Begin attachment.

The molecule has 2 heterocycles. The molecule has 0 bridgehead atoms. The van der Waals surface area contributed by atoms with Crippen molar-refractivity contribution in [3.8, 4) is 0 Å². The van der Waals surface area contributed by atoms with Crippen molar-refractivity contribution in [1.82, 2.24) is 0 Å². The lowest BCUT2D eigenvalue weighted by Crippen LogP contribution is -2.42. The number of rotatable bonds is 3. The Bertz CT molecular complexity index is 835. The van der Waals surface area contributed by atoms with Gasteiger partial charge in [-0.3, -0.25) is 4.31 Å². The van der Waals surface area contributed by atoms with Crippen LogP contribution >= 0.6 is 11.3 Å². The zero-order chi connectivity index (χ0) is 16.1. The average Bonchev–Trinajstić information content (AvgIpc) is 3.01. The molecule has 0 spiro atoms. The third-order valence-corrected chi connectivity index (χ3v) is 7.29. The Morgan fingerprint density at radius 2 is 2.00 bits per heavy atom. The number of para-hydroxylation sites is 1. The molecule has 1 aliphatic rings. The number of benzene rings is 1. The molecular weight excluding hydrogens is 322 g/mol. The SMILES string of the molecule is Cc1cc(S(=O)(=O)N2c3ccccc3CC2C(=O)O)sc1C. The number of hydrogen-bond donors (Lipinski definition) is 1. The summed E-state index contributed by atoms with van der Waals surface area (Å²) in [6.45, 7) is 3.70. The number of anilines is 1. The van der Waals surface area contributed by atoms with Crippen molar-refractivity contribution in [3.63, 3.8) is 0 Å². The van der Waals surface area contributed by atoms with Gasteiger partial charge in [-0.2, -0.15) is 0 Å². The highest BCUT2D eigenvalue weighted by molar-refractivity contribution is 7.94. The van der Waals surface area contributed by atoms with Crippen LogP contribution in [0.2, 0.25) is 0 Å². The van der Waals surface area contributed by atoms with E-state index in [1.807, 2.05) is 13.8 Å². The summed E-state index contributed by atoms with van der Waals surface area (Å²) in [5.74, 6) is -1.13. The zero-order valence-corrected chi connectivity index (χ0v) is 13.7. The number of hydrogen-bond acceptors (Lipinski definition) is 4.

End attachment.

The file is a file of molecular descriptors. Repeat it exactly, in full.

The molecule has 2 heterocycles. The molecule has 0 bridgehead atoms. The van der Waals surface area contributed by atoms with Crippen molar-refractivity contribution in [3.8, 4) is 0 Å². The van der Waals surface area contributed by atoms with Crippen molar-refractivity contribution in [1.82, 2.24) is 0 Å². The lowest BCUT2D eigenvalue weighted by Crippen LogP contribution is -2.42. The number of rotatable bonds is 3. The Bertz CT molecular complexity index is 835. The van der Waals surface area contributed by atoms with Gasteiger partial charge in [-0.3, -0.25) is 4.31 Å². The van der Waals surface area contributed by atoms with Crippen LogP contribution >= 0.6 is 11.3 Å². The zero-order chi connectivity index (χ0) is 16.1. The average Bonchev–Trinajstić information content (AvgIpc) is 3.01. The molecule has 0 spiro atoms. The third-order valence-corrected chi connectivity index (χ3v) is 7.29. The Morgan fingerprint density at radius 2 is 2.00 bits per heavy atom. The number of para-hydroxylation sites is 1. The molecule has 1 aliphatic rings. The number of benzene rings is 1. The molecular weight excluding hydrogens is 322 g/mol. The SMILES string of the molecule is Cc1cc(S(=O)(=O)N2c3ccccc3CC2C(=O)O)sc1C. The number of hydrogen-bond donors (Lipinski definition) is 1. The summed E-state index contributed by atoms with van der Waals surface area (Å²) in [6.45, 7) is 3.70. The number of anilines is 1. The van der Waals surface area contributed by atoms with Crippen molar-refractivity contribution in [3.63, 3.8) is 0 Å². The van der Waals surface area contributed by atoms with Gasteiger partial charge in [-0.2, -0.15) is 0 Å². The highest BCUT2D eigenvalue weighted by molar-refractivity contribution is 7.94. The van der Waals surface area contributed by atoms with Crippen LogP contribution in [0.2, 0.25) is 0 Å². The van der Waals surface area contributed by atoms with E-state index in [1.807, 2.05) is 13.8 Å². The summed E-state index contributed by atoms with van der Waals surface area (Å²) in [5.74, 6) is -1.13. The zero-order valence-corrected chi connectivity index (χ0v) is 13.7. The number of hydrogen-bond acceptors (Lipinski definition) is 4.